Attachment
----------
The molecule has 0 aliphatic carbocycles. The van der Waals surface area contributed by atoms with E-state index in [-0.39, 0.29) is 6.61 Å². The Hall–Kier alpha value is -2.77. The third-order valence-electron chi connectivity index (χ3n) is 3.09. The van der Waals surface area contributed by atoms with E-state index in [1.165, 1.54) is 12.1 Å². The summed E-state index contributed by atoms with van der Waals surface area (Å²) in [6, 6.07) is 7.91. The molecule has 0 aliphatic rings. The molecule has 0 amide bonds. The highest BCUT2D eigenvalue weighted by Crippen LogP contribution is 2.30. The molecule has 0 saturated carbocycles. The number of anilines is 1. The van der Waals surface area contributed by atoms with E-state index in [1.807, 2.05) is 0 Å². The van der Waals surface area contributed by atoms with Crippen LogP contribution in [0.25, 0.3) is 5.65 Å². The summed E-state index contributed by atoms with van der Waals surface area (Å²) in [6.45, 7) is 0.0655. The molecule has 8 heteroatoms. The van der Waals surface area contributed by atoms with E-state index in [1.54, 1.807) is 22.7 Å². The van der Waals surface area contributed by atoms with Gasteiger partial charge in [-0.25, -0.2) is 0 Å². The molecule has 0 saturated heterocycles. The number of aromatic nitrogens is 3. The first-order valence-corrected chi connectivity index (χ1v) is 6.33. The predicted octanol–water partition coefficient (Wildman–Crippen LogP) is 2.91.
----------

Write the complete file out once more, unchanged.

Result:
The molecule has 0 aliphatic carbocycles. The van der Waals surface area contributed by atoms with E-state index in [-0.39, 0.29) is 6.61 Å². The Hall–Kier alpha value is -2.77. The third-order valence-electron chi connectivity index (χ3n) is 3.09. The van der Waals surface area contributed by atoms with E-state index in [1.165, 1.54) is 12.1 Å². The summed E-state index contributed by atoms with van der Waals surface area (Å²) in [6, 6.07) is 7.91. The molecule has 0 aliphatic rings. The molecule has 0 amide bonds. The highest BCUT2D eigenvalue weighted by Crippen LogP contribution is 2.30. The molecule has 0 saturated carbocycles. The number of anilines is 1. The van der Waals surface area contributed by atoms with E-state index in [1.807, 2.05) is 0 Å². The van der Waals surface area contributed by atoms with Crippen LogP contribution in [0.25, 0.3) is 5.65 Å². The summed E-state index contributed by atoms with van der Waals surface area (Å²) in [6.45, 7) is 0.0655. The molecule has 8 heteroatoms. The van der Waals surface area contributed by atoms with E-state index in [1.54, 1.807) is 22.7 Å². The van der Waals surface area contributed by atoms with Gasteiger partial charge in [-0.25, -0.2) is 0 Å². The molecule has 0 saturated heterocycles. The number of aromatic nitrogens is 3. The first-order valence-corrected chi connectivity index (χ1v) is 6.33. The predicted octanol–water partition coefficient (Wildman–Crippen LogP) is 2.91.